At ~4:30pm, Bob Thirsk will power up the SM’s amateur radio equipment (Kenwood VHF transceiver with manual frequency selection, headset, & power supply) and at ~4:35pm conduct a ham radio session with students at the R.T. Alderman Middle School in Calgary, Alberta Canada.

The crew completed their regular daily 2.5-hr. physical workout program on the CEVIS cycle ergometer (FE-4, FE-5), TVIS treadmill with vibration isolation (CDR, FE-1, FE-2, FE-3), and ARED advanced resistive exerciser (CDR, FE-1, FE-2, FE-3, FE-4, FE-5).

Later, Barratt transferred the exercise data files to the MEC for downlink, including the daily wristband HRM (Heart Rate Monitor) data of the workouts on ARED, followed by their erasure on the HRM storage medium (done six times a week).

SPDM Commissioning: Starting today and running through 9/30, ground specialists are performing SPDM (Special Purpose Dexterous Manipulator) commissioning activities which include maneuvering to grasp an RMCT (Robo Micro Conical Tool) with each of its Arms, performing a checkout of the tools using both the primary & backup OTCM (ORU Tool Changeout Mechanism) electronics, and finally remove both RMCTs from the THA (Tool Holster Assembly). At the end of these operations, “Dextre” will be parked with RMCTs in hand, ready to proceed with the planned RPCM (Remote Power Controller Module) removal & replacement planned several months in the future.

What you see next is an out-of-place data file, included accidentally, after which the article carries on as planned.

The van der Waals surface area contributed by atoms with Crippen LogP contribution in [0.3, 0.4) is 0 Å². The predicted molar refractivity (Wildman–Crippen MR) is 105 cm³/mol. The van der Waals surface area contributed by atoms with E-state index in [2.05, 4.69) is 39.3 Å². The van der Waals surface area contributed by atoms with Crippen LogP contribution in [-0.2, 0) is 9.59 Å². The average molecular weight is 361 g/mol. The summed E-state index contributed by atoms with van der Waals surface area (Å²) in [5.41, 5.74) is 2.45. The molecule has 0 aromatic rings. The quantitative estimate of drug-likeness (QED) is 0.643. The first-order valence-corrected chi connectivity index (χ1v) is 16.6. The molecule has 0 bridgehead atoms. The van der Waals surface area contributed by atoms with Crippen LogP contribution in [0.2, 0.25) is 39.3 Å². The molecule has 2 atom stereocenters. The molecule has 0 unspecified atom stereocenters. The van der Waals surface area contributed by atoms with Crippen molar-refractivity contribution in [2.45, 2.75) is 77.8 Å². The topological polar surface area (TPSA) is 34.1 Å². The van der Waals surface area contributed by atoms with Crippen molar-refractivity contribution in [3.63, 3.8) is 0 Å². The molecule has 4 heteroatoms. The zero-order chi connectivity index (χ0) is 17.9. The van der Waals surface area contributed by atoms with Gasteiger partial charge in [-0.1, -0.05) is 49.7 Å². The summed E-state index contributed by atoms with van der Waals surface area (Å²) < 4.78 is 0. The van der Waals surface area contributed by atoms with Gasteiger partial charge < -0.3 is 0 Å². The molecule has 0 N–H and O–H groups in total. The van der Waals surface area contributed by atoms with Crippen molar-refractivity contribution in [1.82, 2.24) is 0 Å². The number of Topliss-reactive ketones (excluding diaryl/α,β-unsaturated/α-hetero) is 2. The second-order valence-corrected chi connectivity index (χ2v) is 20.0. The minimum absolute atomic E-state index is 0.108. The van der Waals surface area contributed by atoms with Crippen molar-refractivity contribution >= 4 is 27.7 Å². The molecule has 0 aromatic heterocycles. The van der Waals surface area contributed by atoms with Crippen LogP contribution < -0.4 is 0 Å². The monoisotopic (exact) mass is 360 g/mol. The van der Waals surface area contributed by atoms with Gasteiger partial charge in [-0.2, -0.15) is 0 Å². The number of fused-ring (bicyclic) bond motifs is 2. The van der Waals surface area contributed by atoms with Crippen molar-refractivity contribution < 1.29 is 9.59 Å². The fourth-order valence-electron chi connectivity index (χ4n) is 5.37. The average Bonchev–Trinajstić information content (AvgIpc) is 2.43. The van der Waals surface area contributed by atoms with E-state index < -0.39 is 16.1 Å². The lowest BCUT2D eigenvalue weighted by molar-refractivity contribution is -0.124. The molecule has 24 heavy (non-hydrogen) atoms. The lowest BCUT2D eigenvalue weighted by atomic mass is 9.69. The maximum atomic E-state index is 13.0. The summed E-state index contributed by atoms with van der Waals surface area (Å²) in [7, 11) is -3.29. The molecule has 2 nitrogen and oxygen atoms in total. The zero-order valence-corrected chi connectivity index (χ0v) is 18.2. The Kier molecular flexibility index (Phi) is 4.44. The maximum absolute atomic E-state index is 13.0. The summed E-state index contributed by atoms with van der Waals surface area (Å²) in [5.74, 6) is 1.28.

Soyuz TMA-16 Update: Preparations continue at the Baikonur/Kazakhstan launch site for the launch of Soyuz TMA-16/20S. The rollout of the Soyuz spacecraft from the assembly-test facility to the launch site was completed this morning, and the Soyuz-FG launch vehicle with the Soyuz spacecraft was erected on the launch pad. Operations under the L-2 day program have begun.

No CEO (Crew Earth Observation) photo targets uplinked for today.

CEO photography can be studied at this “Gateway” website: (as of 9/1/08, this database contained 770,668 views of the Earth from space, with 324,812 from the ISS alone).

ISS Orbit (as of this morning, 7:35am EDT [= epoch])
Mean altitude — 346.2 km
Apogee height – 352.0 km
Perigee height — 340.3 km
Period — 91.46 min.